Do you know where your best clients are coming from? Do you keep track, or are you just relying on your memory? Do you know how many of your inquiries or initial consultations became paying clients last year? If you’re like many of the solo and small firm lawyers I talk to, your answer to these questions is probably no.
Watch the video, or read below on to find out more.
I was talking to a client last week about his marketing. We were trying to build a profile of his best clients and referral sources. But when I asked him was who his best referral sources were and how are his best clients coming to him, he didn’t know. He had a couple of ideas, but no hard data to check them against.
If you don’t keep track of how clients are coming to you, how do you know what’s working? How do you know whether your marketing and business development resources are being expended the right way? How do you know whether you need to change something in your marketing to attract more clients who are the right fit for your practice or to change your intake and initial consultation process to get more of those potential clients to become actual clients?
The answer is that you probably don’t.
This is some of the most important data you have in your practice, so if you haven’t been keeping track up until now, it’s time to start. It doesn’t have to be complicated – it could be as simple as setting up an Excel spreadsheet.
You’ll want to track:
- The name of the potential client;
- The date of each contact with the client;
- The method of each contact (phone, email, etc.);
- How the client came to you (be specific – if a client saw a presentation or seminar you gave, which one was it? If they found you on the internet, did they find your website, your blog, or through an attorney directory? Who referred them to you? Did they click through a link from your email newsletter?)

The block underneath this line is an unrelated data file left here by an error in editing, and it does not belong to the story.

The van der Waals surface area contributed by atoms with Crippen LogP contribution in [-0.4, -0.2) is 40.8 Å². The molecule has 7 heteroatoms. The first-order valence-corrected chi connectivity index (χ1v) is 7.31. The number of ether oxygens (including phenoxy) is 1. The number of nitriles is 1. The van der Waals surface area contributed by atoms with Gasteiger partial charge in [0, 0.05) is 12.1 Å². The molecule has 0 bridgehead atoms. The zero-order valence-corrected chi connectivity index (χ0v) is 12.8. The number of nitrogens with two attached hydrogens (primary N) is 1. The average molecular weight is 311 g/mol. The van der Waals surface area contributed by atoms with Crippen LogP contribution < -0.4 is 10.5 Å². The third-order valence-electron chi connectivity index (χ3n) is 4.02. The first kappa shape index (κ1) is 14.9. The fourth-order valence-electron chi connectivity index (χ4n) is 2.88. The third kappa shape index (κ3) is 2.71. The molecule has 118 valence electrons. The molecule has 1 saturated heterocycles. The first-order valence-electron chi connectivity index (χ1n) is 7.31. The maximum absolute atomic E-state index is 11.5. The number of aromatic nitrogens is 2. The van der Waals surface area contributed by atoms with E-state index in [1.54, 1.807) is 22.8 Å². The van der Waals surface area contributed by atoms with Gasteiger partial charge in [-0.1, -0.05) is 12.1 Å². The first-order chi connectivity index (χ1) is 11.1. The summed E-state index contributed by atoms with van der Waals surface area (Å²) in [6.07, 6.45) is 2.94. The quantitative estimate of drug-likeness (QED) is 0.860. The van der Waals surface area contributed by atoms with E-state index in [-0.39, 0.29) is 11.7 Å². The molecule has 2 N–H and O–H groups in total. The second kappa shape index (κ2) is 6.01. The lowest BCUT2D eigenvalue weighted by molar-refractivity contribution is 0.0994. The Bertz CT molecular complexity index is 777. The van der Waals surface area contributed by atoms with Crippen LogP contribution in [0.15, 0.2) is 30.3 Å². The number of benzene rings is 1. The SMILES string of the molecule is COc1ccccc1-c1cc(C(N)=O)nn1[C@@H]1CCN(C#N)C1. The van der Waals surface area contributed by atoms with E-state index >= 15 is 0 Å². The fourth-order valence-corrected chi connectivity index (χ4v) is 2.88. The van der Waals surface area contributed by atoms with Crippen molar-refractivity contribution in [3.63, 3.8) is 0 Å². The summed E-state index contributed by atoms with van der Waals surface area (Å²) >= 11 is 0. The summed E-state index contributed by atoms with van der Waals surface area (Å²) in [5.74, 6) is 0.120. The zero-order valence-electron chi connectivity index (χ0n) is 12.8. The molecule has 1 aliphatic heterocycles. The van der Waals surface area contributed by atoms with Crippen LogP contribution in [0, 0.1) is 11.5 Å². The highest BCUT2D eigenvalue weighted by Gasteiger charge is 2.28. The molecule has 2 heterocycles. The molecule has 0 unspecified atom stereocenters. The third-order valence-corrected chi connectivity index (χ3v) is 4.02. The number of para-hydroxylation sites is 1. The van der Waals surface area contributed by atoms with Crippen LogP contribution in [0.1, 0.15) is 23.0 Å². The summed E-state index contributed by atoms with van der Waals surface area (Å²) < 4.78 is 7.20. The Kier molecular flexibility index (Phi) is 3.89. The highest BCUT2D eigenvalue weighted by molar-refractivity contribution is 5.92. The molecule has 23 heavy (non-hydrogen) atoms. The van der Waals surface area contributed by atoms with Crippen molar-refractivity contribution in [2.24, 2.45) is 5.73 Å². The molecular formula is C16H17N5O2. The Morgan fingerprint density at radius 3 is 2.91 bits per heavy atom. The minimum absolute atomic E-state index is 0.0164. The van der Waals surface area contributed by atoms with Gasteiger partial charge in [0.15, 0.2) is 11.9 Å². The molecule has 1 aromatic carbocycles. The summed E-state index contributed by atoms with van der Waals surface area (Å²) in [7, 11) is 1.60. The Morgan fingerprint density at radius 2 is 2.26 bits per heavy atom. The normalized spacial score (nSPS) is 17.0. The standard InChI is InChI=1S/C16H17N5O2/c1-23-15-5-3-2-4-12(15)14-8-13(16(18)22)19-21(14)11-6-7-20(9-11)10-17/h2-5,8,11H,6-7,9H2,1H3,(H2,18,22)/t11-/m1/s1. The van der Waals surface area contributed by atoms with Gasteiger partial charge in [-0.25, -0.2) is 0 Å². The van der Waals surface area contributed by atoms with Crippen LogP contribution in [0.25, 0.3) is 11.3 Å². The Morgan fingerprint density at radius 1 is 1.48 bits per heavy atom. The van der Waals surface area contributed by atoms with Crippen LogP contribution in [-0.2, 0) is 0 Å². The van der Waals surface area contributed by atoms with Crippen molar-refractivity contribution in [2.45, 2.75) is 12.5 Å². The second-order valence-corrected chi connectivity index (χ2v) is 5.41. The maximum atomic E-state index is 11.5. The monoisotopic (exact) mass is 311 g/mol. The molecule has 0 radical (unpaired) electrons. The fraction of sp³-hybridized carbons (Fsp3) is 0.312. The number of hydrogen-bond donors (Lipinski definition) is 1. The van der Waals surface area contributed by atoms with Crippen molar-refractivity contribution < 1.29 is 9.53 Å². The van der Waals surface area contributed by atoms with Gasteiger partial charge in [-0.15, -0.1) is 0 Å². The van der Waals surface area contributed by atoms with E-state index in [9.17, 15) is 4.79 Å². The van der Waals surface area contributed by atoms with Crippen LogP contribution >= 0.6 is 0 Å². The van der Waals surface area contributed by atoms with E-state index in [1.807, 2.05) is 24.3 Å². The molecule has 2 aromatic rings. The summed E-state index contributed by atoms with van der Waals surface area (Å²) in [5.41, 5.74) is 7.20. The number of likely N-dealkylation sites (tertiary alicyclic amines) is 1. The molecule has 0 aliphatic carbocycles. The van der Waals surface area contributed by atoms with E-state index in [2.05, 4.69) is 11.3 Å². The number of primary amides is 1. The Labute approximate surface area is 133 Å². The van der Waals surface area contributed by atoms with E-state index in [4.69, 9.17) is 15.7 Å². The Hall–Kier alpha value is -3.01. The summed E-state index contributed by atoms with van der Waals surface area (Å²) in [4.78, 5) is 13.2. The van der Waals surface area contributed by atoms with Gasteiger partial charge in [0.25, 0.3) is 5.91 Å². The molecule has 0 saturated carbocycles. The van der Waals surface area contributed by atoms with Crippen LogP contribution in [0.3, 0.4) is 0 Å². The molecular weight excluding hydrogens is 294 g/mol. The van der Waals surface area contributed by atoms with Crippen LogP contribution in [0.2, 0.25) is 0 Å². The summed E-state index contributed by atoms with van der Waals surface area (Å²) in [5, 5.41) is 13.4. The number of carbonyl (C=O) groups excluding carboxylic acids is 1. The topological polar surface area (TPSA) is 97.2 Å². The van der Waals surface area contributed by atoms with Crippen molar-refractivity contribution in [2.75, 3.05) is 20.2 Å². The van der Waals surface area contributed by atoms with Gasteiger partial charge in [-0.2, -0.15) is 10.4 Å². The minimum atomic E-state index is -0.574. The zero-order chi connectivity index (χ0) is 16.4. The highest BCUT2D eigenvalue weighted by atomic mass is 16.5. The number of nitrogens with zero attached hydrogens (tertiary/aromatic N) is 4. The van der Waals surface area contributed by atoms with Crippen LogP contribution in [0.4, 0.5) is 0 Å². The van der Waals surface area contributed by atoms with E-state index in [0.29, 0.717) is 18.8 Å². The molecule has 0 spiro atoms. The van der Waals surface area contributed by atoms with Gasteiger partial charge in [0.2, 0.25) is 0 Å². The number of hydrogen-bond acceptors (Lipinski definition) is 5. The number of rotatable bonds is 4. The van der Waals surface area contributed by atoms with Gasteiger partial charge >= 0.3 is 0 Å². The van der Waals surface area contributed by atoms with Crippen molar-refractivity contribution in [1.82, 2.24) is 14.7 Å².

- If the client comes for an initial consultation, note the date of the consultation.
- If the potential client becomes a client, keep track of the date that they did so, the fee they’re being charged, and the specific problem they needed you to address.
Review this information regularly to determine which referral sources are most effective and to help you follow up with potential clients. The spreadsheet can help you focus on your best referral sources, improve your referrals from other sources, and keep in touch with potential clients that haven’t yet become paying clients. It can also help you understand your sales cycle better so that you can plan better and improve cash flow.
Learn more about legal marketing:
- Why “Best Practices” May Not Always Be Best
- Why I’m Not a Fan of “Best Practices” in Legal Marketing
- How to Create Compelling Case Studies for Your Law Firm
- Use Case Studies to Demonstrate Value
- Do You Know Where Your Best Clients Come From?
- Quick and Easy Content: FAQs
- Counteracting Negative Online Reviews
- What Should You Do When You Get a Negative Online Review?
- Negative Online Review? Avoid These 3 Mistakes
- Think Marketing is Unprofessional?